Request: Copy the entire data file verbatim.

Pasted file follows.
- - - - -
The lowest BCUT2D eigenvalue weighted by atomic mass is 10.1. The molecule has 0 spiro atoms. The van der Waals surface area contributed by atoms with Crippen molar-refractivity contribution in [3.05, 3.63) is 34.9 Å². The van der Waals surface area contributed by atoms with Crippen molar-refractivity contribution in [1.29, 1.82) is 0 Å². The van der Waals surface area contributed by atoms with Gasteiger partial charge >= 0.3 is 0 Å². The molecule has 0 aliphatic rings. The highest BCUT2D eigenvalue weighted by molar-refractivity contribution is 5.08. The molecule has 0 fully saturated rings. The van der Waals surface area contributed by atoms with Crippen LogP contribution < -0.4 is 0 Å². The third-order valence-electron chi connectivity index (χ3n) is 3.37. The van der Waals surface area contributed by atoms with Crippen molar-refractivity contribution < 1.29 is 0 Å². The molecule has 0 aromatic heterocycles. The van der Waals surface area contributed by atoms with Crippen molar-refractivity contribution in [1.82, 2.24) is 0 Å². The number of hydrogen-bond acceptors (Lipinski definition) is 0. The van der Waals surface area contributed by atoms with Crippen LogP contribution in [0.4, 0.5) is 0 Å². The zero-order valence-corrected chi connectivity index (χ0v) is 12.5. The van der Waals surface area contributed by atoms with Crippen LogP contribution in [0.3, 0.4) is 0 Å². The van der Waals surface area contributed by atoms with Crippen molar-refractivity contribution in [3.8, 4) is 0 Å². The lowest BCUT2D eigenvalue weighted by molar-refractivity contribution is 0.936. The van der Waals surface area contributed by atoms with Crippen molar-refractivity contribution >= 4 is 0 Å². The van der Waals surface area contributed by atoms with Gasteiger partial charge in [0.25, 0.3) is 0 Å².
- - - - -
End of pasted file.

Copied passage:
The lowest BCUT2D eigenvalue weighted by atomic mass is 10.1. The molecule has 0 spiro atoms. The van der Waals surface area contributed by atoms with Crippen molar-refractivity contribution in [3.05, 3.63) is 34.9 Å². The van der Waals surface area contributed by atoms with Crippen molar-refractivity contribution in [1.29, 1.82) is 0 Å². The van der Waals surface area contributed by atoms with Gasteiger partial charge >= 0.3 is 0 Å². The molecule has 0 aliphatic rings. The highest BCUT2D eigenvalue weighted by molar-refractivity contribution is 5.08. The molecule has 0 fully saturated rings. The van der Waals surface area contributed by atoms with Crippen LogP contribution < -0.4 is 0 Å². The third-order valence-electron chi connectivity index (χ3n) is 3.37. The van der Waals surface area contributed by atoms with Crippen molar-refractivity contribution < 1.29 is 0 Å². The molecule has 0 aromatic heterocycles. The van der Waals surface area contributed by atoms with Crippen molar-refractivity contribution in [1.82, 2.24) is 0 Å². The number of hydrogen-bond acceptors (Lipinski definition) is 0. The van der Waals surface area contributed by atoms with Crippen LogP contribution in [0.4, 0.5) is 0 Å². The zero-order valence-corrected chi connectivity index (χ0v) is 12.5. The van der Waals surface area contributed by atoms with Crippen LogP contribution in [0.3, 0.4) is 0 Å². The van der Waals surface area contributed by atoms with Crippen molar-refractivity contribution in [3.8, 4) is 0 Å². The lowest BCUT2D eigenvalue weighted by molar-refractivity contribution is 0.936. The van der Waals surface area contributed by atoms with Crippen molar-refractivity contribution >= 4 is 0 Å². The van der Waals surface area contributed by atoms with Gasteiger partial charge in [0.25, 0.3) is 0 Å².